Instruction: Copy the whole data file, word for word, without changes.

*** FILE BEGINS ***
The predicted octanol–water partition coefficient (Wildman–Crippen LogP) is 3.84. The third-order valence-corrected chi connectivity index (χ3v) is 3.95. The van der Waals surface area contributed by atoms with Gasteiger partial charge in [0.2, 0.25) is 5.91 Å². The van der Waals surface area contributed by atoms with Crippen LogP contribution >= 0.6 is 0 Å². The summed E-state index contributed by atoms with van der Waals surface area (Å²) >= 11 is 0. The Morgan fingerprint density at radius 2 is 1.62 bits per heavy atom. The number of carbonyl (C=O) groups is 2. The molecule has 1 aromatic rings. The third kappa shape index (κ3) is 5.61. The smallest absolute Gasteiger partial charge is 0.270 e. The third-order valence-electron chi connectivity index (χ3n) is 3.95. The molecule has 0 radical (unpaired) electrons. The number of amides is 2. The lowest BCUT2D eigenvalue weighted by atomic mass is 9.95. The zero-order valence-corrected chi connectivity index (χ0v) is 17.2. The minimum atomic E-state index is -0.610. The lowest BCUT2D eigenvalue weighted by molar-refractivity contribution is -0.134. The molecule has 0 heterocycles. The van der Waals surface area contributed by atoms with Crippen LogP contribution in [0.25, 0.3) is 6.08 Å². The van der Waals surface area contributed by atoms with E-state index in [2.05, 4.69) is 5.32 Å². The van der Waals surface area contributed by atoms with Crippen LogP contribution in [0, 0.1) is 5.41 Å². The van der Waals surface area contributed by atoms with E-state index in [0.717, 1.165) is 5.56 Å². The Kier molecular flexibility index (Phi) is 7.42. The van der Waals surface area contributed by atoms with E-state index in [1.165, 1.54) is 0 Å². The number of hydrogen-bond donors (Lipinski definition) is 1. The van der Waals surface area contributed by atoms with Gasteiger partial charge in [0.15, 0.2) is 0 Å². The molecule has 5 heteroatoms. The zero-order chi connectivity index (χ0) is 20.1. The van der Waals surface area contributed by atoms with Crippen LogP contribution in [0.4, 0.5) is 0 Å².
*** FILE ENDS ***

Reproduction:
The predicted octanol–water partition coefficient (Wildman–Crippen LogP) is 3.84. The third-order valence-corrected chi connectivity index (χ3v) is 3.95. The van der Waals surface area contributed by atoms with Gasteiger partial charge in [0.2, 0.25) is 5.91 Å². The van der Waals surface area contributed by atoms with Crippen LogP contribution >= 0.6 is 0 Å². The summed E-state index contributed by atoms with van der Waals surface area (Å²) >= 11 is 0. The Morgan fingerprint density at radius 2 is 1.62 bits per heavy atom. The number of carbonyl (C=O) groups is 2. The molecule has 1 aromatic rings. The third kappa shape index (κ3) is 5.61. The smallest absolute Gasteiger partial charge is 0.270 e. The third-order valence-electron chi connectivity index (χ3n) is 3.95. The molecule has 0 radical (unpaired) electrons. The number of amides is 2. The lowest BCUT2D eigenvalue weighted by atomic mass is 9.95. The zero-order valence-corrected chi connectivity index (χ0v) is 17.2. The minimum atomic E-state index is -0.610. The lowest BCUT2D eigenvalue weighted by molar-refractivity contribution is -0.134. The molecule has 0 heterocycles. The van der Waals surface area contributed by atoms with Crippen LogP contribution in [0.25, 0.3) is 6.08 Å². The van der Waals surface area contributed by atoms with E-state index in [2.05, 4.69) is 5.32 Å². The van der Waals surface area contributed by atoms with Crippen LogP contribution in [0, 0.1) is 5.41 Å². The van der Waals surface area contributed by atoms with E-state index in [0.717, 1.165) is 5.56 Å². The Kier molecular flexibility index (Phi) is 7.42. The van der Waals surface area contributed by atoms with E-state index in [1.165, 1.54) is 0 Å². The number of hydrogen-bond donors (Lipinski definition) is 1. The van der Waals surface area contributed by atoms with Gasteiger partial charge in [0.15, 0.2) is 0 Å². The molecule has 5 heteroatoms. The zero-order chi connectivity index (χ0) is 20.1. The van der Waals surface area contributed by atoms with Crippen LogP contribution in [0.4, 0.5) is 0 Å².